WHO DG Dr Tedros warns that there is no guarantee that the current declining trend of COVID cases and deaths will continue.
GENEVA, Sep 8 (The CONNET) - Pointing out that the pandemic is always evolving, the World Health Organisation (WHO) has gone for an inclusive approach asking the global community to send in ideas to tackle the future disease outbreaks.
“We invite everyone, everywhere to have their say,” said WHO director general Tedros Adhanom Ghebreyesus addressing the global media list night (IST).
He invited the people to submit video statements between September 9 and 13
He asked: “Based on your experience with the COVID-19 pandemic, what do you believe should be addressed at the international level to better protect against future pandemics?”
Dr Tedros remarked that the global decline in reported cases and deaths due to the pandemic is continuing and “this is very encouraging”. “But there is no guarantee these trends will persist. The most dangerous thing is to assume they will,: he cautioned.
The number of weekly reported deaths may have dropped by more than 80% since February, but even so, last week one person died with COVID-19 every 44 seconds, he said and observed that Mmost of those deaths were avoidable.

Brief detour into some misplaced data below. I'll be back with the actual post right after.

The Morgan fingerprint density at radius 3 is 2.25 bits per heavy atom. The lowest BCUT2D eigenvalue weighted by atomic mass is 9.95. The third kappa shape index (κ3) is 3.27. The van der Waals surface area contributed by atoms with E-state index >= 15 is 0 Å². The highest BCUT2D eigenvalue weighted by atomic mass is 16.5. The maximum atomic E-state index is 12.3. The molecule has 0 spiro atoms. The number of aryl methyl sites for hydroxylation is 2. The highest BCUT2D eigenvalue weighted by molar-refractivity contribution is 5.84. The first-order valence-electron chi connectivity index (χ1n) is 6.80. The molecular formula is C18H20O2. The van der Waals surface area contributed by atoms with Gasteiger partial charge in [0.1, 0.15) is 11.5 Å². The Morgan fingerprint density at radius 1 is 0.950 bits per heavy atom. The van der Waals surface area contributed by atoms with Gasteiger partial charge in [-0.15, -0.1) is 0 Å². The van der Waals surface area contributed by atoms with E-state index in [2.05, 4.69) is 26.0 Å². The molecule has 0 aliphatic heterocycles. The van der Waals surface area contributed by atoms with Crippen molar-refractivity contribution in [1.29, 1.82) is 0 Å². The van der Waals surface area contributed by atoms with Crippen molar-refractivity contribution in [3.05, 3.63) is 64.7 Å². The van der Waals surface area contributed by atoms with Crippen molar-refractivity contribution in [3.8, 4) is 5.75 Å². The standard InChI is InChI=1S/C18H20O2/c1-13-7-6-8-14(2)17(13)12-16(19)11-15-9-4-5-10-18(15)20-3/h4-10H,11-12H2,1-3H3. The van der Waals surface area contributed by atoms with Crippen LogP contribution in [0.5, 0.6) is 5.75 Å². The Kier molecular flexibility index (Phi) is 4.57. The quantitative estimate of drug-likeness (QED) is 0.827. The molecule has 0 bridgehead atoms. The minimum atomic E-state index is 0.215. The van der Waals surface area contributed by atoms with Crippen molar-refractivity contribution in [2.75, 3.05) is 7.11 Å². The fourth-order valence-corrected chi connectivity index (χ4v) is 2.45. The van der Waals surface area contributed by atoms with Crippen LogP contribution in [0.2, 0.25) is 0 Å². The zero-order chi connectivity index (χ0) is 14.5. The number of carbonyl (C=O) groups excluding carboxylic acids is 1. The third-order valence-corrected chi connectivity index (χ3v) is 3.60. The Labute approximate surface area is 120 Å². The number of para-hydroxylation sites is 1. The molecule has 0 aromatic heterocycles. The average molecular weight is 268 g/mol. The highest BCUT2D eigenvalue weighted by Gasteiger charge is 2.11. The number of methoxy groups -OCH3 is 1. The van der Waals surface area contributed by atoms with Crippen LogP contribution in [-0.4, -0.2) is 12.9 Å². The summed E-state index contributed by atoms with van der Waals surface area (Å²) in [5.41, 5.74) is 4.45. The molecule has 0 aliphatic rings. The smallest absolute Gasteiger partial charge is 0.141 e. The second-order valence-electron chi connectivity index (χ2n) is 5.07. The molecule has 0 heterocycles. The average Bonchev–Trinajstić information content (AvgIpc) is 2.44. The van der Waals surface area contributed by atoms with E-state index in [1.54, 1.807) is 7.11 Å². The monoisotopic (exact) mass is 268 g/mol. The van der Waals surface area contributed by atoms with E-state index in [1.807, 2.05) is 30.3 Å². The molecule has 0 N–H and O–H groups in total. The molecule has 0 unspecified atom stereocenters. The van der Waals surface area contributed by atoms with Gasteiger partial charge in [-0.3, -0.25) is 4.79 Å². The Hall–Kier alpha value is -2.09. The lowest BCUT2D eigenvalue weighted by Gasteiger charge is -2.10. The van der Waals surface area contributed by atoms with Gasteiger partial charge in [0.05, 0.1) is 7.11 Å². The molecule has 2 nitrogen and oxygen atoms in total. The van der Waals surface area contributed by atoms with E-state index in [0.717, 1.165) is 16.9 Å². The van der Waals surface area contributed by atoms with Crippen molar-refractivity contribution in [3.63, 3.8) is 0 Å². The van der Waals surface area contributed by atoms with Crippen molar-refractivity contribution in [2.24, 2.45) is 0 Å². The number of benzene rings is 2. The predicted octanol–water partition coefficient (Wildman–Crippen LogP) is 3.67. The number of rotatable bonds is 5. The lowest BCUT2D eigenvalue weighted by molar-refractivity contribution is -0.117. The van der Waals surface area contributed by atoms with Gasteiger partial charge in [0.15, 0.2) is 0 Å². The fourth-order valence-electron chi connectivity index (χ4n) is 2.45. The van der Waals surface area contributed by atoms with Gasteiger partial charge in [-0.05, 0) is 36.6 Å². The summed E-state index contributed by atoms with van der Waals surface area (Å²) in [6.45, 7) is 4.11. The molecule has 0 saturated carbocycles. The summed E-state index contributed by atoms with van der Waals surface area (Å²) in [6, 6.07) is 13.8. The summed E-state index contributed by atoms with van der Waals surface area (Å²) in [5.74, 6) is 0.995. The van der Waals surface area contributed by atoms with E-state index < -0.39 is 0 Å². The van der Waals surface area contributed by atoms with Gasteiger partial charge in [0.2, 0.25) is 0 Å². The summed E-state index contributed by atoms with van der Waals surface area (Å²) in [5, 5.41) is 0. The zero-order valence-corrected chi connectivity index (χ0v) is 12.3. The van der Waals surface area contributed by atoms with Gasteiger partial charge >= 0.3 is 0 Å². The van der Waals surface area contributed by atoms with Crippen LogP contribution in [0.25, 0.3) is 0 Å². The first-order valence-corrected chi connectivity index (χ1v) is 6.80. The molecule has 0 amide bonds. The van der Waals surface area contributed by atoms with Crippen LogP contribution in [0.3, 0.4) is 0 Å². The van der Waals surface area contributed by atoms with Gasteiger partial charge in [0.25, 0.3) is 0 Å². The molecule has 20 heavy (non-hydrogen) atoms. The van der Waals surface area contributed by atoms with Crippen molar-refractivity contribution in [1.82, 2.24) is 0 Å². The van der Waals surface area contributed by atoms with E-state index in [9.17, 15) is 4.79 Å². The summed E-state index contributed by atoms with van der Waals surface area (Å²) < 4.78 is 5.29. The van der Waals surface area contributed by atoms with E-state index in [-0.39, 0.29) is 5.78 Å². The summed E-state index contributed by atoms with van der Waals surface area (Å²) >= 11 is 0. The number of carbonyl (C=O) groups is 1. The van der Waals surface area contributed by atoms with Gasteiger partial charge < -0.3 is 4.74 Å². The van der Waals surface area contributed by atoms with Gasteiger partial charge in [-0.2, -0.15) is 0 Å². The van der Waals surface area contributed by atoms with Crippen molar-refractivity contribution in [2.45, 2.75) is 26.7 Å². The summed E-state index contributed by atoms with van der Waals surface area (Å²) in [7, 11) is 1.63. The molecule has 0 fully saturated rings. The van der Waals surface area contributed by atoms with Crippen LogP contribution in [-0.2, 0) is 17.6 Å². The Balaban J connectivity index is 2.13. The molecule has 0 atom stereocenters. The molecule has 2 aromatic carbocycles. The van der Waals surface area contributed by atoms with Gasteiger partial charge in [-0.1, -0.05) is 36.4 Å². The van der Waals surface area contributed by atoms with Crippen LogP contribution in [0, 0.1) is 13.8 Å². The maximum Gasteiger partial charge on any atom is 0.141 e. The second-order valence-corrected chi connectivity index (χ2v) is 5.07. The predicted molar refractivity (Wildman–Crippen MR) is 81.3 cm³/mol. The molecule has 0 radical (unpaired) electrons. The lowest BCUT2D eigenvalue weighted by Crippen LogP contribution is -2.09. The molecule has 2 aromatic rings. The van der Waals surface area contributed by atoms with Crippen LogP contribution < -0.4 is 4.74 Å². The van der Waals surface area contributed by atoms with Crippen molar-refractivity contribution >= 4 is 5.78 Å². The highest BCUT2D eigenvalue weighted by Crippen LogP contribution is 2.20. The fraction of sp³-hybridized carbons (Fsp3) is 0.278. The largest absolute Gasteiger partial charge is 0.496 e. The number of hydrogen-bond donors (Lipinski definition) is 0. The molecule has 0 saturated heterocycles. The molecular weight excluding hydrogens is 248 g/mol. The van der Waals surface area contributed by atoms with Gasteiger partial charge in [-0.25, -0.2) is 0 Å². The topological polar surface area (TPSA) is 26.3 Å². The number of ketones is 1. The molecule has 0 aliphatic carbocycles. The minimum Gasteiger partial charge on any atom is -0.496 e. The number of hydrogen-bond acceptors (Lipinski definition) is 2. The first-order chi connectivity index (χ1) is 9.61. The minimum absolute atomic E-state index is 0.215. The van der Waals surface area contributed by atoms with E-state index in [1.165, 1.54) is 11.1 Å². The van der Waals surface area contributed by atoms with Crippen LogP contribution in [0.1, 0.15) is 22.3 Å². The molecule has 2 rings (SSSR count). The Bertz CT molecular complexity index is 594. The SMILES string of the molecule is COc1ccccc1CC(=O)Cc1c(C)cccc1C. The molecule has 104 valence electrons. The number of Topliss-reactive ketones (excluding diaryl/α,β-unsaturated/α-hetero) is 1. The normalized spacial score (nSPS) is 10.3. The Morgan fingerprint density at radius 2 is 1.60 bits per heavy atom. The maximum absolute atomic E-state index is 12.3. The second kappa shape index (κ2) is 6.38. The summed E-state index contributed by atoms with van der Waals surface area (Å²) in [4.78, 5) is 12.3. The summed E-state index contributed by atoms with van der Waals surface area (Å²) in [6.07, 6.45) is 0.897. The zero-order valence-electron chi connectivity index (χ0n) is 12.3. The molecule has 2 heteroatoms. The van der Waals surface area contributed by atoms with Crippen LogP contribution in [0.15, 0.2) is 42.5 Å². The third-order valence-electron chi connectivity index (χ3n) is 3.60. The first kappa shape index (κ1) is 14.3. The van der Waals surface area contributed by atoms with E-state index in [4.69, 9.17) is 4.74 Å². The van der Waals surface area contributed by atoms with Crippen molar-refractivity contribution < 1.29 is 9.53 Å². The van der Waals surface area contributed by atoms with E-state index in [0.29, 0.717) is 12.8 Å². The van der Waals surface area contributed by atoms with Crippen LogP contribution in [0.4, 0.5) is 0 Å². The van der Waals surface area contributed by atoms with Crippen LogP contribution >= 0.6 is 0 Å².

“You might be tired of hearing me say the pandemic is not over. But I will keep saying it until it is. This virus will not just fade away,” Dr Tedros said.
Many governments are dealing with multiple challenges and competing priorities to support which the WHO will next week publish a set of six short policy briefs, outlining the essential actions that all governments can take to reduce transmission and save lives.
The briefs will cover the essential elements of testing, clinical management, vaccination, infection prevention and control, risk communication and community engagement, and managing the infodemic, he said.
Just as countries have come together before to agree treaties on the threats posed by tobacco, nuclear weapons and climate change, so now countries are coming together to agree on a common approach to the common threat of epidemics and pandemics, he said.
The final outcome will be a legal instrument negotiated by sovereign states and implemented by sovereign states, in accordance with their own laws, Dr Tedros said and observed: this is not a discussion for governments alone.
Pandemics threaten every single person on earth, so it’s important that everyone can have their say on what this landmark international agreement looks like, he added.